Every January hundreds of new laws take effect in California.
Here are a few that might actually affect your work life.
You can take time off for a reproductive loss: Senate Bill 848 mandates that companies with a minimum of five employees must allow workers to take at least five days off to grieve a “reproductive loss,” encompassing a miscarriage, stillbirth, failed adoption, failed surrogacy, or unsuccessful assisted reproduction (e.g., in vitro fertilization or intrauterine insemination). Workers are permitted to take up to 20 days off per year for reproductive bereavement leave, and both parents are eligible.
You might see an increase in your income: Effective January 1, the minimum wage in California rose by 50 cents to $16 per hour. Some cities, including Los Angeles, have minimum wages higher than the state, and several of them also increased on January 1. For instance, fast-food workers statewide will experience a wage increase to $20 per hour from April 1, 2024, as per Assembly Bill 1228. Additionally, employees at large hospitals and healthcare facilities will witness a minimum wage boost to $23 per hour starting June 1, 2024, according to Senate Bill 525.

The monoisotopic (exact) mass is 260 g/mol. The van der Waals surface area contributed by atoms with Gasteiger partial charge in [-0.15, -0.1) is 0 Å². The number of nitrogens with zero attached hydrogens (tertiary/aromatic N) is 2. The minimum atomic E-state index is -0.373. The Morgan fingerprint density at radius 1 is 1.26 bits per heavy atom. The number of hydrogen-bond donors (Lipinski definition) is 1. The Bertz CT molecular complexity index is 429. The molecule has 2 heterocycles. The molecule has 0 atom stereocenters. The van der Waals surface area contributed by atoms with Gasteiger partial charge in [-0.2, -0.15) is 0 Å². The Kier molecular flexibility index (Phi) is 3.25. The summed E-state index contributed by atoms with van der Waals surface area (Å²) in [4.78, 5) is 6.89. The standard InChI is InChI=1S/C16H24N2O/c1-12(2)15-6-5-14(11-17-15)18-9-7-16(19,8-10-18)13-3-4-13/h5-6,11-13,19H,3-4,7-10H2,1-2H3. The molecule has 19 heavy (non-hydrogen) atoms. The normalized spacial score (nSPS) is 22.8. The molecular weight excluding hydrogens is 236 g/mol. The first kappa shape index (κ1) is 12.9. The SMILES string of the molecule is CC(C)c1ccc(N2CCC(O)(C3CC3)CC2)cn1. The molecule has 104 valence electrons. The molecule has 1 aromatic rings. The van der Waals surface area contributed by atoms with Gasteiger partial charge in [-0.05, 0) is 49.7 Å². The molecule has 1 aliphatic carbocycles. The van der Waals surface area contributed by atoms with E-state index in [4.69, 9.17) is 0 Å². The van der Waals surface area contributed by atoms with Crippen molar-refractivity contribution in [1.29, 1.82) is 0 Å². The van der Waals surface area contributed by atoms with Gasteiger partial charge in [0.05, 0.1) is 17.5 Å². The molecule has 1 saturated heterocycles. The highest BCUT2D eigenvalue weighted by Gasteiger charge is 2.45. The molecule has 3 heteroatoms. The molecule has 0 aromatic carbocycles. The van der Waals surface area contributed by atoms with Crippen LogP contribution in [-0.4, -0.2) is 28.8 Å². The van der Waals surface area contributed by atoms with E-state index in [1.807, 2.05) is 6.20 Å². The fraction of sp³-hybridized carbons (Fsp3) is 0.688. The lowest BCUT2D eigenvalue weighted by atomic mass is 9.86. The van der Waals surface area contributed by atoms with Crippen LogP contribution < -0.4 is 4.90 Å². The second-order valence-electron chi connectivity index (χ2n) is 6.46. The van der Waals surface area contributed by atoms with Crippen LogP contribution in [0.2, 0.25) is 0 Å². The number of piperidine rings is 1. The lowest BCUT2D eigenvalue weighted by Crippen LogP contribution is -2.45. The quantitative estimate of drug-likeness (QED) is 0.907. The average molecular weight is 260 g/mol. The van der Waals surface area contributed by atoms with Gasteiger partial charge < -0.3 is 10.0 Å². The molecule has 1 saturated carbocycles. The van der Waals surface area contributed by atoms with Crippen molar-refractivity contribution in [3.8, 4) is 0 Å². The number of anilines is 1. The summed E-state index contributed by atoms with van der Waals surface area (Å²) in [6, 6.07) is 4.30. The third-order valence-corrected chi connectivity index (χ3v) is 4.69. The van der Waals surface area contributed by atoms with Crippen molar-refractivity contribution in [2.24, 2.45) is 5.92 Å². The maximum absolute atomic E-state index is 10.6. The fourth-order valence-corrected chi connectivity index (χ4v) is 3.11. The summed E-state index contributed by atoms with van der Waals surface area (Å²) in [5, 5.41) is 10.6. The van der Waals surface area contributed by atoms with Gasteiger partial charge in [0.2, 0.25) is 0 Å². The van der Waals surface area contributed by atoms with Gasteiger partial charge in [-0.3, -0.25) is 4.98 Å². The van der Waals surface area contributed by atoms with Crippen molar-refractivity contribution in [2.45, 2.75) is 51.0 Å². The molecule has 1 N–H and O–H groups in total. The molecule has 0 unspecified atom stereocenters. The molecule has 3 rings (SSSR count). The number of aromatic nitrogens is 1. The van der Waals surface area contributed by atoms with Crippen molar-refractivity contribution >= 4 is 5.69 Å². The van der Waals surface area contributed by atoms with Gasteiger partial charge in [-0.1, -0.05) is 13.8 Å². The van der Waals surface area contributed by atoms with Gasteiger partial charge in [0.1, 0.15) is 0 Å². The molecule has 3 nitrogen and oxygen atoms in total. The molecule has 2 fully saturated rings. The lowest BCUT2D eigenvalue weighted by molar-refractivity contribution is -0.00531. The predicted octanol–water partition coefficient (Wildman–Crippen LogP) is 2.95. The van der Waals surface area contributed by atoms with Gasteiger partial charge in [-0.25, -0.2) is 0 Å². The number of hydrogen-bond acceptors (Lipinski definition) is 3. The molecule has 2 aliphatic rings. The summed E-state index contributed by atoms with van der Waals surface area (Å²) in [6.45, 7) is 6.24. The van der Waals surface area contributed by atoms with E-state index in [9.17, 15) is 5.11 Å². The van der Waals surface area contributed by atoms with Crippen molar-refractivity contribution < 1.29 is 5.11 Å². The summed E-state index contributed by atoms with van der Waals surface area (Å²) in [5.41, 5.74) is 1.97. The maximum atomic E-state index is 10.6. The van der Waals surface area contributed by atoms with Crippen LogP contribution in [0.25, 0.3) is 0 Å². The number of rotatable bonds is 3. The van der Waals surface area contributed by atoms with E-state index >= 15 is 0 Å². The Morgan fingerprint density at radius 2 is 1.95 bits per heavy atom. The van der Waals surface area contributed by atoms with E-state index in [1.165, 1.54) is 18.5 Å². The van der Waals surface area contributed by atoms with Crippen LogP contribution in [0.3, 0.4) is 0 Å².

You may receive more paid sick days: Workers will now be entitled to a minimum of five sick days under Senate Bill 616, an increase from the previous minimum of three paid sick days. Labor unions advocated strongly for this increase, while large employers opposed it, citing increased costs. Some cities, such as Los Angeles, already mandate more paid sick time, requiring employers to provide at least six paid days of sick leave.
Your employer cannot inquire about your cannabis use: According to Senate Bill 700, employers are prohibited from asking workers or job applicants about their past cannabis use, and any information derived from an applicant’s criminal record related to marijuana use cannot be used for discriminatory purposes. Additionally, under Assembly Bill 2188, employers cannot discriminate against workers for using cannabis while off duty and away from work. While employers can still prohibit workers from being under the influence on the job, this law does not apply to federal contractors or construction businesses.
If your employer hasn’t increased your minimum wage to $16, asks about your cannabis use, refuses to allow all your sick days, or threatens your job if you need time off for a reproductive loss, contact us online, or call (310) 432-0000. Our team has over 20 years of experience in representing only employees in cases against their employers. We are confident trial lawyers who will not hesitate to aggressively represent you in court.